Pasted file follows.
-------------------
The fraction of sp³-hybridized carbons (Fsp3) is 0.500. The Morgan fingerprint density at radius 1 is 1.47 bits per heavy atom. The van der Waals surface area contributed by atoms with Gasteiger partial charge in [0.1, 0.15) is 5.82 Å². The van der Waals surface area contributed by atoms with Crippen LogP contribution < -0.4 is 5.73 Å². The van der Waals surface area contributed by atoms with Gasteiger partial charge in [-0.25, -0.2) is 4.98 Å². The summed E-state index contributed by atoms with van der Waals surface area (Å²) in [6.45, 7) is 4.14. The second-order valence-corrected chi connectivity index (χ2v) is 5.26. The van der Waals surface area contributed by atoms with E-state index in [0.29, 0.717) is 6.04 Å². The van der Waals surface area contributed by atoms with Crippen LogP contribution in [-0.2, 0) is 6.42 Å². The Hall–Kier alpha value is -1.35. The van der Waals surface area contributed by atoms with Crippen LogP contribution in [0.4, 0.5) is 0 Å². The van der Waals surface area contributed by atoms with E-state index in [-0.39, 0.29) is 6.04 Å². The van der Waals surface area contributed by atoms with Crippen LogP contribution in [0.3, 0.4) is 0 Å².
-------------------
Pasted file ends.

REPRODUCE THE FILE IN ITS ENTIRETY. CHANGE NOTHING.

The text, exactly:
The fraction of sp³-hybridized carbons (Fsp3) is 0.500. The Morgan fingerprint density at radius 1 is 1.47 bits per heavy atom. The van der Waals surface area contributed by atoms with Gasteiger partial charge in [0.1, 0.15) is 5.82 Å². The van der Waals surface area contributed by atoms with Crippen LogP contribution < -0.4 is 5.73 Å². The van der Waals surface area contributed by atoms with Gasteiger partial charge in [-0.25, -0.2) is 4.98 Å². The summed E-state index contributed by atoms with van der Waals surface area (Å²) in [6.45, 7) is 4.14. The second-order valence-corrected chi connectivity index (χ2v) is 5.26. The van der Waals surface area contributed by atoms with E-state index in [0.29, 0.717) is 6.04 Å². The van der Waals surface area contributed by atoms with Crippen LogP contribution in [-0.2, 0) is 6.42 Å². The Hall–Kier alpha value is -1.35. The van der Waals surface area contributed by atoms with Crippen LogP contribution in [0.4, 0.5) is 0 Å². The van der Waals surface area contributed by atoms with E-state index in [-0.39, 0.29) is 6.04 Å². The van der Waals surface area contributed by atoms with Crippen LogP contribution in [0.3, 0.4) is 0 Å².